Disabled golfer Casey Martin may use a cart to ride in tournaments, the Supreme Court ruled Tuesday, saying federal law requires a leveling of the playing field for the handicapped, even in pro sports.

The decision means the PGA Tour must make allowances for Martin, whose degenerative leg ailment makes it almost impossible to walk an 18-hole course.

The PGA Tour fought Martin for years, saying all pro golfers must walk because uniform rules are essential for the integrity of the sport.

Accommodating Martin with a golf cart will not fundamentally change the game, Justice John Paul Stevens wrote for a 7-2 majority.

"What it can be said to do, on the other hand, is to allow Martin the chance to qualify for and compete in the athletic events (the PGA Tour) offers to those members of the public who have the skill and desire to enter," Stevens wrote.

"That is exactly what the ADA requires," he said, referring to the Americans With Disabilities Act.

"I think in the future this opens some doors for people," Martin told reporters. While the ruling may not affect other golfers right away, he said he hopes it will benefit disabled athletes in general.

"An institution like the PGA Tour ... before they just automatically knock down someone's desire for accommodation, they might have to think twice," he said.

"I'm thrilled, overjoyed. It's been three and a half years of waiting, and I finally got the answer that I really wanted," Martin said. "At least I don't have to worry about the cart being taken away from me. It's mine for good now."

Hal Sutton, a golfer who also is a member of the tour's policy board, said many pros have bad backs and might now apply to use a cart. Sutton himself has had back problems.

"In Casey's particular case, there's no doubt about his disability," Sutton said before a practice round for this week's Memorial Tournament. "This is not about Casey Martin. It's about the possibilities it opens up. The next person's disabilities — it might not be as clear."

The Supreme Court's ruling will not produce any immediate changes for the elite-level PGA Tour because Martin is not playing well enough to qualify for those events. He currently plays on the Buy.com Tour where PGA Tour rules also apply.

Stevens, an avid golfer, said the walking requirement is "at best peripheral" to PGA Tour events. And in any case, Stevens wrote, if the purpose of walking is to tax golfers' stamina, Martin's disability does that for him.

Jack Nicklaus took issue with the justices' opinion that walking was not a fundamental part of the sport.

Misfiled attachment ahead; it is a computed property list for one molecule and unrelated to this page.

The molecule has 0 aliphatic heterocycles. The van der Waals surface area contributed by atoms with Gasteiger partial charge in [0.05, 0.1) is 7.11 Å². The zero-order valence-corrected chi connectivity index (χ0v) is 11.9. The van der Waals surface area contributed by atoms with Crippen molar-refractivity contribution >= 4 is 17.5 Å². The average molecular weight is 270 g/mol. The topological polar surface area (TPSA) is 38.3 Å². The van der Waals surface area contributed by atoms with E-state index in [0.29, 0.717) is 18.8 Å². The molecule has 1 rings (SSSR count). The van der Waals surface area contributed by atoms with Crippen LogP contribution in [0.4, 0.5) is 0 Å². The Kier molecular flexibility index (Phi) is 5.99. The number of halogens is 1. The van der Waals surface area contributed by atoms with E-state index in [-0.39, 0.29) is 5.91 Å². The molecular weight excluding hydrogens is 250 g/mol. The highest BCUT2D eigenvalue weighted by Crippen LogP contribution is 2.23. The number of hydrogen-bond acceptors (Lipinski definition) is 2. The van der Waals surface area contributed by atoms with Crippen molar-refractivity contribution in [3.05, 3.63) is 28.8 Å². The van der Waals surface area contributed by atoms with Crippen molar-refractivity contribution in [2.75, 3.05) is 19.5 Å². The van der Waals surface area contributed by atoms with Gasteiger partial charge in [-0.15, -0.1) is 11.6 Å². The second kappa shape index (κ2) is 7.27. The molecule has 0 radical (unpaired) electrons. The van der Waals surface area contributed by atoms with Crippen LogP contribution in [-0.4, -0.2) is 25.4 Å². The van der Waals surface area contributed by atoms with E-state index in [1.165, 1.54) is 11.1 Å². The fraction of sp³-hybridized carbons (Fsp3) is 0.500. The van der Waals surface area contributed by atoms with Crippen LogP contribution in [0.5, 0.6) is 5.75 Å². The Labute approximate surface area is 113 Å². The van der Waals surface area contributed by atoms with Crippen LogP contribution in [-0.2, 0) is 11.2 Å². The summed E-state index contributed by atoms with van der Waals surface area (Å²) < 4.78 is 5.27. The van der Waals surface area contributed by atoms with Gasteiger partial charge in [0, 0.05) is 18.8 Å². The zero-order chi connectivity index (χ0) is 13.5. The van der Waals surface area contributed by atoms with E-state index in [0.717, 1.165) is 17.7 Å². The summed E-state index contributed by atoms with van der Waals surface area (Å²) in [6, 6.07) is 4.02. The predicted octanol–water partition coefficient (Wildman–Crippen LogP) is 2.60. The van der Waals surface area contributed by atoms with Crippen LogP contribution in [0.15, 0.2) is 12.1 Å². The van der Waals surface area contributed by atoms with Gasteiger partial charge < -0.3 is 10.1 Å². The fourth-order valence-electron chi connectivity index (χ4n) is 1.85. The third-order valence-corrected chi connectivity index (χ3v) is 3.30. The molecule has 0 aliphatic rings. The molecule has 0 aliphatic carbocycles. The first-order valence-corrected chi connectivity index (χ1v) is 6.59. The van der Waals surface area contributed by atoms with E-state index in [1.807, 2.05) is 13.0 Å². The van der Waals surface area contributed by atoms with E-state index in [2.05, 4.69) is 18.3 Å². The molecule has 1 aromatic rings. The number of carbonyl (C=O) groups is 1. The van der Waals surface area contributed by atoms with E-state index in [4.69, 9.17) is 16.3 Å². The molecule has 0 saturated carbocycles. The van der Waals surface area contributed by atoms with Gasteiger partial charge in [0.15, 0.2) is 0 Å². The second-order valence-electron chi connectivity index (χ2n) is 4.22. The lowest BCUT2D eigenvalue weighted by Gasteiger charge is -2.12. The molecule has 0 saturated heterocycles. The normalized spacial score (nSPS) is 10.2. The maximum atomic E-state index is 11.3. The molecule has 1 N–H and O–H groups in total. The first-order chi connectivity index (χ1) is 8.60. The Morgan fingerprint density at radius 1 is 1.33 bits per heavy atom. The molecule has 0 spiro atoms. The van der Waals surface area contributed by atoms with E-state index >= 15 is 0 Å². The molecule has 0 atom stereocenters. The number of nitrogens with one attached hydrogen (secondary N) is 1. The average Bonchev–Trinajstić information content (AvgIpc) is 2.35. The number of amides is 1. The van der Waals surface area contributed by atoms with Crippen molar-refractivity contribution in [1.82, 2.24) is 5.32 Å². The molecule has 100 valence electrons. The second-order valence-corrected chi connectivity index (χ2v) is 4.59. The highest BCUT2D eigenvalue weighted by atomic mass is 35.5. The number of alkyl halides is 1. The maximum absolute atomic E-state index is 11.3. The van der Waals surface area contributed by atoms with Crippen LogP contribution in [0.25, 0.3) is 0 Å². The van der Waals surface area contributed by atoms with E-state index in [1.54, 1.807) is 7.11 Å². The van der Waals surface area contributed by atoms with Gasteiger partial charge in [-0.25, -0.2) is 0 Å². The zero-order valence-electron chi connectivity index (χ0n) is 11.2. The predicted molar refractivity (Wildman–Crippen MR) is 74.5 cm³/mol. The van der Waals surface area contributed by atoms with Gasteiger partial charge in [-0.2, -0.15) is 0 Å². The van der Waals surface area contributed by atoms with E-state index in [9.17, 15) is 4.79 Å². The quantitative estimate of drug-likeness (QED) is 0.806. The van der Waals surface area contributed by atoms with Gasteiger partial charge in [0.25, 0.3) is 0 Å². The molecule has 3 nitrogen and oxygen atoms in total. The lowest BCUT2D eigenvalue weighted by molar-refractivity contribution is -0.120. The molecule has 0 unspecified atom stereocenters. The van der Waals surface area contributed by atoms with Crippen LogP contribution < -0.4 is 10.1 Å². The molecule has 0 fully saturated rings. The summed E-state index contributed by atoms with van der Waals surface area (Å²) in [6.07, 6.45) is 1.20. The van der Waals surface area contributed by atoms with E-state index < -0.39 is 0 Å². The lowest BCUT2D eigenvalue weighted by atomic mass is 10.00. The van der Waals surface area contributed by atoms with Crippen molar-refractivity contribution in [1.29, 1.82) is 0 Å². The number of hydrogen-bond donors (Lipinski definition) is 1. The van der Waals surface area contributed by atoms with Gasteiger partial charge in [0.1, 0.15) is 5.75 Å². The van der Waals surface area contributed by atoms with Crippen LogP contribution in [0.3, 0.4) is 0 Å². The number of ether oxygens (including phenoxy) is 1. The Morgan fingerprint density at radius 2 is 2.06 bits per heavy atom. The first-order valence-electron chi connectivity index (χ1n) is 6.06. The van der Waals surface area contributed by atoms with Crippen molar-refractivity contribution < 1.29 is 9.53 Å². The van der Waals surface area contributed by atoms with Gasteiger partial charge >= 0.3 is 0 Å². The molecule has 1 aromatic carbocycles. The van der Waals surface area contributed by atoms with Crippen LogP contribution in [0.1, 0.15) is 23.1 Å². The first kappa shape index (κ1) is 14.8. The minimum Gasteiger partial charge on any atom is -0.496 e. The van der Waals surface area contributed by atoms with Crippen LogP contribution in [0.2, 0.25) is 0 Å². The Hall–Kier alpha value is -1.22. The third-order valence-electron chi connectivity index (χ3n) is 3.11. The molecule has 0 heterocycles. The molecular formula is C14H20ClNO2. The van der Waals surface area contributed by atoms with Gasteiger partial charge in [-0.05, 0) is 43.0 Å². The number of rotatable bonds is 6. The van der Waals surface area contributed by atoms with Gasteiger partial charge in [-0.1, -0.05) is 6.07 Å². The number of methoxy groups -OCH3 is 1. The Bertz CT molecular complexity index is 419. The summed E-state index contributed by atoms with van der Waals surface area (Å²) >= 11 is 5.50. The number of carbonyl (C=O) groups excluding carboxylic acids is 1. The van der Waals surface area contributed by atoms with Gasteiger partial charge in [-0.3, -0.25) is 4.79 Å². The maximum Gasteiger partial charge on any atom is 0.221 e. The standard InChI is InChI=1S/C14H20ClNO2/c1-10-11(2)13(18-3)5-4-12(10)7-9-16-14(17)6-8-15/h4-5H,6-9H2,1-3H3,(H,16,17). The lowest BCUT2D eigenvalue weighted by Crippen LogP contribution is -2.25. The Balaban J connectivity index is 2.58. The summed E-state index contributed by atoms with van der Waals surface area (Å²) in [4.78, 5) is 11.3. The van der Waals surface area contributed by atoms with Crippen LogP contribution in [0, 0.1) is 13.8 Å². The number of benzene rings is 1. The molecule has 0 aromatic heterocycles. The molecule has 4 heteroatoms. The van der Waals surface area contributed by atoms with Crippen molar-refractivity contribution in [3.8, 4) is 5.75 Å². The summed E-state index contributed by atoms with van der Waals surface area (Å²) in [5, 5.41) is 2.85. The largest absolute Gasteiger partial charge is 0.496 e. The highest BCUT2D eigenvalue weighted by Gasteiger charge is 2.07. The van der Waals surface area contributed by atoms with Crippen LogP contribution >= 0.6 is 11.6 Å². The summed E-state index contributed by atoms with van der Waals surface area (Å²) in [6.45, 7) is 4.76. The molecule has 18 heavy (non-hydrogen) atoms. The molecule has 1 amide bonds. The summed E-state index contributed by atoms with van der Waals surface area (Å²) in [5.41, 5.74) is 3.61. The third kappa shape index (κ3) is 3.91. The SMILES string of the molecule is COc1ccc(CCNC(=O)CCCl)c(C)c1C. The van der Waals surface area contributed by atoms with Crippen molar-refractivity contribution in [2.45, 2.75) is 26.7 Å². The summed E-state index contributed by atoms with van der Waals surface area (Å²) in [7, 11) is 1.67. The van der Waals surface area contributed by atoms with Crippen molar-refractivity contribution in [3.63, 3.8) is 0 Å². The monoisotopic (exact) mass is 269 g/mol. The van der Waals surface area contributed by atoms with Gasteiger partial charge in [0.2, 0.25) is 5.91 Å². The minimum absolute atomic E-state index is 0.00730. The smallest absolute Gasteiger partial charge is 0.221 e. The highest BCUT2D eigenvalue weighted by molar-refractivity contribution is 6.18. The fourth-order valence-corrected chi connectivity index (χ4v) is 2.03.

"I think we ought to take them all out and play golf," Nicklaus said. "I think they'd change their minds. I promise you, it's fundamental."

PGA Tour commissioner Tim Finchem released a statement wishing Martin well.

"We have believed from the beginning of this situation, however, that the issues involved go well beyond considerations involving an individual player," Finchem said.

Martin, 28, suffers from Klippel-Trenaunay-Weber Syndrome, a rare circulatory disorder that has left him with a withered right leg. He may eventually face amputation.

Martin sued in 1997 after the PGA said he could not use a cart. He won in lower federal courts and has used a cart under a judge's order while the PGA appealed.

Martin said he hopes the court victory will give his game a boost.

"Shoot, I can use all the help I can get right now. It would be my wish that I can get past this," and play well enough to rejoin the PGA Tour, Martin said.

When Congress passed the 1990 anti-discrimination law for the disabled, it intended that organizations such as the PGA Tour carefully weigh the effect of their rules on the disabled, Stevens wrote.

All but the court's two most conservative justices agreed with Stevens.

Justice Antonin Scalia's dissent, joined by Justice Clarence Thomas, said the majority stretched the meaning of the ADA to come up with different sets of sporting rules for the able-bodied and the disabled.

The law "mandates no such ridiculous thing," Scalia wrote.

The ADA bans discrimination against the disabled in public accommodations, including golf courses and entertainment sites. The law requires "reasonable modifications" for disabled people unless such changes would fundamentally alter the place or event.

That law applies to professional sports events when they are held at places of public accommodation, the court majority said.

Dozens of disability advocacy groups and some of the ADA's congressional backers, including former Sen. Bob Dole, wrote friend-of-the-court briefs on Martin's behalf. The Justice Department also supported Martin.

Nicklaus and Arnold Palmer have said that using a cart would give Martin an advantage and undermine a basic part of the game. On Tuesday, a few other golfers echoed that sentiment.

"Walking six miles a day six days a week is part of the deal," said another tour veteran, Steve Pate. "If you don't think we're a sport, then a part of my premise is gone. But I think we are.

"In sports, everybody brings their own strengths and weaknesses to the game and whoever can overcome their weaknesses and maximize their strengths is going to do well. It's maybe not fair, but I just think it's the way it should be," Pate said.

After Martin won his case in a lower federal court, he became the first PGA Tour member to use a cart in competition. He shot a 4-under-par 68 in the first round of the Bob Hope Classic in January 2000 but quickly fell back.

The case is PGA Tour v. Martin, 00-24.